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thing is his adoration of saints, which he confesses to be his practice, in these words, page 4,

"When any trouble did me befall,

To my dear Mary then I would call."

Did he think the whole world were so stupid as not to take notice of this? So ignorant as not to know, that all Catholics pay the highest regard to the Virgin Mary? Ah, friend John, we must allow you to be a poet, but you are certainly no Protestant. I could heartily wish your religion were as good as your



* Some parts of this humorous Piece will be explained by the following address, contained in Poor Richard's Almanac for the year 1736.


"Your kind acceptance of my former labors has encouraged me to continue writing, though the general approbation you have been so good as to favor me with has excited the envy of some, and drawn upon me the malice of others. These ill-willers of mine, despited at the great reputation I gained by exactly predicting another man's death, have endeavoured to deprive me of it all at once in the most effectual manner, by reporting that I myself was never alive. They say in short, That there is no such man as I am; and have spread this notion so thoroughly in the country, that I have been frequently told it to my face by those that don't know me. This is not civil treatment, to endeavour to deprive me of my very being, and reduce me to a nonentity in the opinion of the public. But so long as I know myself to walk about, eat, drink, and sleep, I am satisfied that there is really such a man as I am, whatever they may say to the contrary. And the world may be satisfied likewise; for if there were no such man as I am, how is it possible I should appear publicly to hundreds of people, as I have done for several years past, in print? I need not, indeed, have taken any notice of so idle a report, if it had not been for the sake of my printer, to whom my enemies are pleased to ascribe my productions; and who, it seems, is as unwilling to father my offspring, as I am to lose the credit of it. Therefore to clear him entirely, as well as to vindicate my own honor, I make this public and serious declaration, which I desire may be believed, to wit, that what 1 have written heretofore, and do now write, neither was nor is written by any other man or men, person or persons, whatsoever. Those who are not satisfied with this, must needs be very unreasonable.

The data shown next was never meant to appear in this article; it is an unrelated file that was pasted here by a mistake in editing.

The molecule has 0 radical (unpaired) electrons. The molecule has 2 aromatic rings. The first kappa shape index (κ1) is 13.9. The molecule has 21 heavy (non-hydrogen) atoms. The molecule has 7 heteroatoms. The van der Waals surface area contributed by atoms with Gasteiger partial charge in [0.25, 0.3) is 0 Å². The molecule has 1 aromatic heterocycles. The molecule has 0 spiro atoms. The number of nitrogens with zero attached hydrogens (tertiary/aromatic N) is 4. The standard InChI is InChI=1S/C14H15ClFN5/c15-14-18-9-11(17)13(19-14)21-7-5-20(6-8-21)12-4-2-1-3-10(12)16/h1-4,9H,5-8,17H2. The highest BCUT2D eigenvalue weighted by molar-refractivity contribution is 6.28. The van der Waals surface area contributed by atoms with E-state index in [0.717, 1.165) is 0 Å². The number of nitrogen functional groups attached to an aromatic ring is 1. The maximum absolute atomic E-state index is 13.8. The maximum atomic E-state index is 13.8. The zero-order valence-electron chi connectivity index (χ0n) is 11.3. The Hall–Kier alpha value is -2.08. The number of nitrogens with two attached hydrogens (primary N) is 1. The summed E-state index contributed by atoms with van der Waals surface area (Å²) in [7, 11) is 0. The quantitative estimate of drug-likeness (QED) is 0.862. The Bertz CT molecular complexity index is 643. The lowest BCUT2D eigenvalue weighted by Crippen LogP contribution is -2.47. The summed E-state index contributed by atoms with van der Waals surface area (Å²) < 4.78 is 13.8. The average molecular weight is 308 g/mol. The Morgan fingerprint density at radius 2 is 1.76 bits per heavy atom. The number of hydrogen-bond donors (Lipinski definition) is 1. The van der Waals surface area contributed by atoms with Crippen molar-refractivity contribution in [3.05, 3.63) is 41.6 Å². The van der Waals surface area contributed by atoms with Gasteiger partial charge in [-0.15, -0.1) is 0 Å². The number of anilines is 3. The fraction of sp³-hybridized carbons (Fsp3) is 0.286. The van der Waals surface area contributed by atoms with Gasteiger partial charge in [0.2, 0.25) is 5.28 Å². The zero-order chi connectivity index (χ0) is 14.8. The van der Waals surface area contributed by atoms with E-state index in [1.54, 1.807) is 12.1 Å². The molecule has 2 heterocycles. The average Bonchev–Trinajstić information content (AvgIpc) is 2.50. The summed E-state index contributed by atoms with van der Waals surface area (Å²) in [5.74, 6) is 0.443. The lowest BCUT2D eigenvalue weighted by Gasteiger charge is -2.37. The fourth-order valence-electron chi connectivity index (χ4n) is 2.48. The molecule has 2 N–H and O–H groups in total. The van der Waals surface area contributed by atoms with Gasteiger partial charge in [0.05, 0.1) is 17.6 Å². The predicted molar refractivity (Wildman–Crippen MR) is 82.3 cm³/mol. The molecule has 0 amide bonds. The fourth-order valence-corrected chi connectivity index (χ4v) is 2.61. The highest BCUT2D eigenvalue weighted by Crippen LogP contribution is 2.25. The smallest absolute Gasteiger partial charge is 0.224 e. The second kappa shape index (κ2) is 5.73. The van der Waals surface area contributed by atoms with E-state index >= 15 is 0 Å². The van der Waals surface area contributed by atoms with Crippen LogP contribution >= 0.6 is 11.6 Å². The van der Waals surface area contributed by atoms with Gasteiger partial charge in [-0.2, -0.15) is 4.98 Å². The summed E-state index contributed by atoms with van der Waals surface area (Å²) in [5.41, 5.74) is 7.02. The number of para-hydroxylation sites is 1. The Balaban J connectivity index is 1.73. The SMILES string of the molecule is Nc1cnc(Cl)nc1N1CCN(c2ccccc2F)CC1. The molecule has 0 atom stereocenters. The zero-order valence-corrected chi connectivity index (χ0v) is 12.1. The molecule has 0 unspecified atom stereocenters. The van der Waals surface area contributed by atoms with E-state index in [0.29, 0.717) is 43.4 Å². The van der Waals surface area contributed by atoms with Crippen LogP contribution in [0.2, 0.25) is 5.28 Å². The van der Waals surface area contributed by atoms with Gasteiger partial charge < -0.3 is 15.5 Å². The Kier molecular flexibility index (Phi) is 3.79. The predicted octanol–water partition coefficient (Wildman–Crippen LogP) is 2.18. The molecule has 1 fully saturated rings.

"My performance for this year follows. It submits itself, kind reader, to thy censure, but hopes for thy candor to forgive its faults It devotes



EAT and drink such an exact quantity as the constitution of thy body allows of, in reference to the services of the mind.

They that study much, ought not to eat so much as those that work hard, their digestion being not so good.

The exact quantity and quality, being found out, is to be kept to constantly.

Excess in all other things whatever, as well as in meat and drink, is also to be avoided.

Youth, age, and the sick, require a different quantity. And so do those of contrary complexions; for that which is too much for a phlegmatic man, is not sufficient for a choleric.

The measure of food ought to be (as much as possibly may be) exactly proportionable to the quality and condition of the stomach, because the stomach digests it.

That quantity that is sufficient, the stomach can perfectly concoct and digest, and it sufficeth the due nourishment of the body.

A greater quantity of some things may be eaten.

itself entirely to thy service, and will serve thee faithfully. And if it has the good fortune to please its master, 't is gratification enough for the labor of Poor R. SAUNDERS."

It was by addresses of this sort, seasoned by a little humor, (not always, it is true, of the most refined quality, but suited to the general taste of the times,) that he won the attention of his readers, and prepared them to listen with approbation to the graver counsels of wisdom, and lessons of economy and virtue, which abounded in Poor Richard's Almanac, and gained for it an unprecedented circulation. — EDITOR.

than of others, some being of lighter digestion than others.

The difficulty lies in finding out an exact measure; but eat for necessity, not pleasure; for lust knows not where necessity ends.